How to win or fail when writing software: A car analogy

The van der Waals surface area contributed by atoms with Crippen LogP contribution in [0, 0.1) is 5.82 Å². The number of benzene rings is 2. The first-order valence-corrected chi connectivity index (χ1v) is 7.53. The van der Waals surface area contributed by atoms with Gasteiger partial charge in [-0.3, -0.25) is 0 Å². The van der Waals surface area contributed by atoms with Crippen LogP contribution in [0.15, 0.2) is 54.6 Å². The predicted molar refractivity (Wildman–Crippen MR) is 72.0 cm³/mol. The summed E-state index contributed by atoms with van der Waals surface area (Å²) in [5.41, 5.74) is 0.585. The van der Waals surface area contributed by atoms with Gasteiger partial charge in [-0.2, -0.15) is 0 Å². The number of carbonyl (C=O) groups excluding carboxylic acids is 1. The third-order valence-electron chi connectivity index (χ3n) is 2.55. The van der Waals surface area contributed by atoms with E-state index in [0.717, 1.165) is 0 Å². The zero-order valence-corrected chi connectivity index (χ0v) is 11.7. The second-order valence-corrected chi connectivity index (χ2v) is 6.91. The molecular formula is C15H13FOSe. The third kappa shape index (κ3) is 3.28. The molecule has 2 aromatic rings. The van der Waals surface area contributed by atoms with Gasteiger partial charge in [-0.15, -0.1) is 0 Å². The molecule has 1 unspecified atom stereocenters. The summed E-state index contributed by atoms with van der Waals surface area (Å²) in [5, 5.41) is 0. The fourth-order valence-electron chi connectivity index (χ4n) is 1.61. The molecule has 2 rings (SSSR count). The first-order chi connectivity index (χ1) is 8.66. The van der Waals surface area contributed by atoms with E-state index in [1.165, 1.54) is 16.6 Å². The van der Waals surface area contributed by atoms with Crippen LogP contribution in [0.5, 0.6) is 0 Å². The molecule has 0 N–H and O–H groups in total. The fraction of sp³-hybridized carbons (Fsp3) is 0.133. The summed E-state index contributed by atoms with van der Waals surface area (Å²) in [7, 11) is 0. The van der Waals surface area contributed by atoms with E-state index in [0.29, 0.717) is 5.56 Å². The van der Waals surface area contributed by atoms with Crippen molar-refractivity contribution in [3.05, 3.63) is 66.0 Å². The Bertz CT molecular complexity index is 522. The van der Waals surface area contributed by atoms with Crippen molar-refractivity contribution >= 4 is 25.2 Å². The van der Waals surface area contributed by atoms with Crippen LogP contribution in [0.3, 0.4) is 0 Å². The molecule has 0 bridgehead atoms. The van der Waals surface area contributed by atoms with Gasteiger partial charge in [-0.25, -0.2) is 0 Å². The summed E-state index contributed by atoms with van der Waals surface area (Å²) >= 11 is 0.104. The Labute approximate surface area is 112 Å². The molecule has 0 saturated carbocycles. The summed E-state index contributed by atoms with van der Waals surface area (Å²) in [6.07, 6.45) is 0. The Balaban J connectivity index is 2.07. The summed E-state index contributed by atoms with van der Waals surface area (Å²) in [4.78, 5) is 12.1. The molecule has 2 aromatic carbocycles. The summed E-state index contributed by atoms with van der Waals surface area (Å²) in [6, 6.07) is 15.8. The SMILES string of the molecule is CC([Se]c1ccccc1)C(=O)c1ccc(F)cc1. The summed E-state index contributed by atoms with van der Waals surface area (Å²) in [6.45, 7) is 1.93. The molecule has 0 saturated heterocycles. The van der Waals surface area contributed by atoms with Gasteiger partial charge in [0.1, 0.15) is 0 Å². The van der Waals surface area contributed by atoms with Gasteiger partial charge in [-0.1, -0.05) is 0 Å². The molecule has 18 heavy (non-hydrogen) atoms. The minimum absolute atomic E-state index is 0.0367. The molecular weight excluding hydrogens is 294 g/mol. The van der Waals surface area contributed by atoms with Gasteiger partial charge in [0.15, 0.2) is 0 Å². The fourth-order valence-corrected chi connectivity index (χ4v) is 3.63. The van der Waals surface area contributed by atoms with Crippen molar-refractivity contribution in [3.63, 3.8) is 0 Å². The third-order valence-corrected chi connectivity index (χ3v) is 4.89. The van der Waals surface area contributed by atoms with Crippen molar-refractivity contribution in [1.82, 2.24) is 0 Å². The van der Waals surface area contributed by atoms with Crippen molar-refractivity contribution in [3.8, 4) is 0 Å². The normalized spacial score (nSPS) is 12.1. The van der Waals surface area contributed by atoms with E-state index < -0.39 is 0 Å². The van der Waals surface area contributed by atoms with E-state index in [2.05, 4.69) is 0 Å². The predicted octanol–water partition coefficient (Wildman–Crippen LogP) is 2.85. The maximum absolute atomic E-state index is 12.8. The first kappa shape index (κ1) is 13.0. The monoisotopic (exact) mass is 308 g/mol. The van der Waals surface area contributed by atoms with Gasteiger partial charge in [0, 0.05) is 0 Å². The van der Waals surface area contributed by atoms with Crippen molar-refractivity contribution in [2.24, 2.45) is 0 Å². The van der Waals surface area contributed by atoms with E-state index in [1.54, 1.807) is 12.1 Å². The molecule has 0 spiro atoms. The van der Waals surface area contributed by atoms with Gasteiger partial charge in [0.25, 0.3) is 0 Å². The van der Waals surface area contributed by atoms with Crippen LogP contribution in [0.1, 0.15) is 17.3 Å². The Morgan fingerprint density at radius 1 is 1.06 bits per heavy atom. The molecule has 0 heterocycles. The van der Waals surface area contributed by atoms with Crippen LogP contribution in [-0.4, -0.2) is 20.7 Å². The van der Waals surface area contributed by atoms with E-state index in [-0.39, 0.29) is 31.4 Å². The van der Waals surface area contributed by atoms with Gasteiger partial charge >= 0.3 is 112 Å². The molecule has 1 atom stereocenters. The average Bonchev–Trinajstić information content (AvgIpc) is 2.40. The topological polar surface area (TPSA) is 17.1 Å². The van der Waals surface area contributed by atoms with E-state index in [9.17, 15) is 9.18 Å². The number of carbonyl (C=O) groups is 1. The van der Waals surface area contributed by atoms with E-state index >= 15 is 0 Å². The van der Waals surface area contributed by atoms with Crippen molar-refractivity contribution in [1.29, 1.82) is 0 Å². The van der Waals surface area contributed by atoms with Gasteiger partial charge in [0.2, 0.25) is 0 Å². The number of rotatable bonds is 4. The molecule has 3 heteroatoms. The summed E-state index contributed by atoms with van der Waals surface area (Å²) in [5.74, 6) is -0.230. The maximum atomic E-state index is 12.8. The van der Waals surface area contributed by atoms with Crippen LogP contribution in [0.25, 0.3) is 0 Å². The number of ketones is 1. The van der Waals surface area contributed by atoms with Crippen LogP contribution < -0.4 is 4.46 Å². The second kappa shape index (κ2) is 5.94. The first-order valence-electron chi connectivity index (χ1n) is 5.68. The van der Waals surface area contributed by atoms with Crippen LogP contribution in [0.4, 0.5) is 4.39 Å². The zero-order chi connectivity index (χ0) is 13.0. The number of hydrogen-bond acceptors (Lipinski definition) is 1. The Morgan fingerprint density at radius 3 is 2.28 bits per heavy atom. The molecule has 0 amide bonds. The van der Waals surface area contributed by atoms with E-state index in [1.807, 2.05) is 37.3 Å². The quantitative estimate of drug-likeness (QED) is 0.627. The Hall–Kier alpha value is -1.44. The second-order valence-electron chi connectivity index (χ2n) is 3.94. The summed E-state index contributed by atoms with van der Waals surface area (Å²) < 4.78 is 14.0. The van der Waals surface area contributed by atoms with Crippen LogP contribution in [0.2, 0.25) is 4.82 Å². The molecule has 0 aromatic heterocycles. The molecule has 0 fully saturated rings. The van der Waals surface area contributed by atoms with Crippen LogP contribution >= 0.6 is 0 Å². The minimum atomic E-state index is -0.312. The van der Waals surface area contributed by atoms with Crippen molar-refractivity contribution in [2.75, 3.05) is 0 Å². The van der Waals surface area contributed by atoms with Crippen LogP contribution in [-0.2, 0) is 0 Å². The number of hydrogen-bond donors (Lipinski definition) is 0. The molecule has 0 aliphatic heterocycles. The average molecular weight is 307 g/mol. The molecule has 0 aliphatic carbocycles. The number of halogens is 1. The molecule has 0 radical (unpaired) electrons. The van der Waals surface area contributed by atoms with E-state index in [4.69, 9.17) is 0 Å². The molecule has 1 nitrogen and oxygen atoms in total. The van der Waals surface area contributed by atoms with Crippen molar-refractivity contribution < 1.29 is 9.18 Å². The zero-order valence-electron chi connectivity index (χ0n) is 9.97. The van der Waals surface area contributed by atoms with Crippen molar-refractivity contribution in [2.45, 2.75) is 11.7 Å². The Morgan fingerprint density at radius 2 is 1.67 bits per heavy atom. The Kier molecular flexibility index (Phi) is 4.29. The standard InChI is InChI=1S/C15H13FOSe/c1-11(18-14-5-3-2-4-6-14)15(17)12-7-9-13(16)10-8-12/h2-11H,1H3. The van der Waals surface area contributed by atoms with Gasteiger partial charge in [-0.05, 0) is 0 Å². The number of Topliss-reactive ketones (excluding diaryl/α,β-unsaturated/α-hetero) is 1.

I realized a common analogy would be a useful tool to help non-engineers and non-developers… why not a car? A modern vehicle is a feat of engineering. Rolling down the highway at 70mph means all sorts of vibrations and harmful oscillations must be damped out to prevent the vehicle from destroying itself. Modern vehicles like my truck actually have a LAN-like network called a CAN(Controller Area Network) that connects everything from the transmission to the radio on a single digital bus. A lot of research and development goes into making a vehicle, so how does that compare to software development? Engineering a vehicle has many phases, the early stages being definition, planning, and experimentation; lets focus in on a few of these.DefinitionThe first step of any development process should be definition, or creating a vocabulary for the problem space. The goal is to make sure everyone is talking about the same thing. For instance, in web application development, a user and a customer can be different people!While designing a car, there is driver, passenger, steering wheel, e-brake, and many more. These terms must be used consistently in the development lifecycle. Ambiguities must be sought and destroyed. For instance, is a driver also a passenger? Or perhaps driver and passengers are both occupants? This critical step is glossed over by Agile methodologists that want to jump right into coding.A great (and free) resource on how to create a business vocabulary is Domain Driven Design Quickly, by Eric Evans. Eric steps through the process of creating an air traffic control system. Nearly an entire chapter is spent defining the actors, nouns, actions, and relationships in the air traffic control ecosystem before introducing any DDD concepts.If you’re a non-engineer, you should demand your developers create this vocabulary with you. As you’re painfully aware, communicating what you want with developers is difficult. Creating a vocabulary is a communication channel. Do not skip straight into development or design without it!  PlanningWhen GM had automotive engineers design the Chevy Volt, it’s unlikely they that put a bunch of sticky notes on a board that said, “A user should be able to steer the car in a particular direction,” then ran off willy-nilly and built out the steering rack from modern hydraulic actuators. Later on, in sprint 25, when they got around to building the engine, they realized that a hydraulic steering rack isn’t ideal for an electric car. Turns out, hydraulics require a constant pressure from a turning pump, and an electric vehicle’s motor isn’t turning at red lights.They didn’t spend 8 years drawing on paper either, then started building the car. Each time they designed a component of the vehicle, they had to change the plans for the rest of the vehicle. Their design was iterative and if you look at the early prototypes, they look nothing like the final product.Neither extreme is healthy and unfortunately Agile developers tend to want to get started quickly without thinking of the big picture. Old school waterfall developers like to think that once they develop a plan, they should never ever change it, and also think that they can foresee all the problems that would arise with a particular design.Software engineers should fall somewhere in the middle. After user stories are somewhat complete, a domain model should be developed that shows object attributes and how they relate to the rest of the domain. After the domain design is created, an architecture plan should then be developed that shows how objects stored, processed, and shuffled around the system. Cross cutting concerns, such as logging, monitoring, and auditing should be introduced at this point.Unfortunately, there is not easy road for non-engineers here. Your developers should have a technical plan, and they should be able to explain it to you in a way you understand. Each iteration the technical plan and model should be updated and changed. If your developers actually keep the same technical plan between iterations, this should be a red flag: No one gets it right the first time. During development, your engineers will encounter business scenarios and technical problems the team simply didn’t think of. Each iteration should be a refinement, or even a roadmap change if you really just “got it wrong.”  ExperimentationAs I said earlier, GM didn’t spend 8 years drawing the design out on paper until they thought they solved every possible problem that popped into their heads. After they defined their vocabulary and came up with a basic design, GM experimented with 25 different battery chemistries in real life using various test platforms to validate their design. Turns out, some manufacturers had no idea that their batteries tended to explode.Research and development is something you can actually write off on your taxes. R&D should be done at the beginning of every iteration, after design, before development. Creating, measuring, and analyzing the performance, productivity, and maintainability of a particular design will help you weed out expensive mistakes. Developers should concentrate on creating specific goals, and communicate effectively to their peers what they did, why they did it, and what happened. A wiki is a great place to store R&D results and later, when creating the tax writeoffs, accounting can show that actual R&D was done.This is an area that developers love, and business managers don’t understand. Business managers tend to think playing with shiny development toys is a waste of time when ‘real work’ implementing requirements should be done. (If you work for a company like this, I encourage you to quit your job. These types of factories deserve to be talent starved and are not worth working for)The trick to making sure that real work is done is timeboxing R&D and setting goals. Specific goals should first be defined, then an appropriately sized timebox is allotted proportionately to the experiment. Specific goals might be evaluating one framework over another, or one design over another. Large R&D boxes should be allocated at the beginning of the project, with small ones at the end. Again, the goal here is to avoid waste. Being proactive rather than reactive, while counterintuitive, will only make your project succeed. …there are things that we now know we don’t know. But there are also unknown unknowns. There are things we do not know we don’t know-Donald Rumsfeld (An odd person to say such a quote)The ultimate goal of R&D is to discover the things you don’t know that you don’t know. Discovering failures proactively saves you time and makes developers happy.  ConclusionThe difference between “coding” and “engineering” is that engineering wants to be deterministic and predictable. Coders tend to jump straight into things without giving long-term business goals thought, then jump ship when the waters get rough. The solution is to follow all steps of an engineering lifecycle while producing engineering artifacts such as models and plans. Finally, just like a car, models and plans require maintenance, and should be changed and upgraded frequently during the engineering lifecycle.Reference: How to win or fail when writing software: A car analogy from our JCG partner Jonathan Fisher at the The Code Mechanic blog....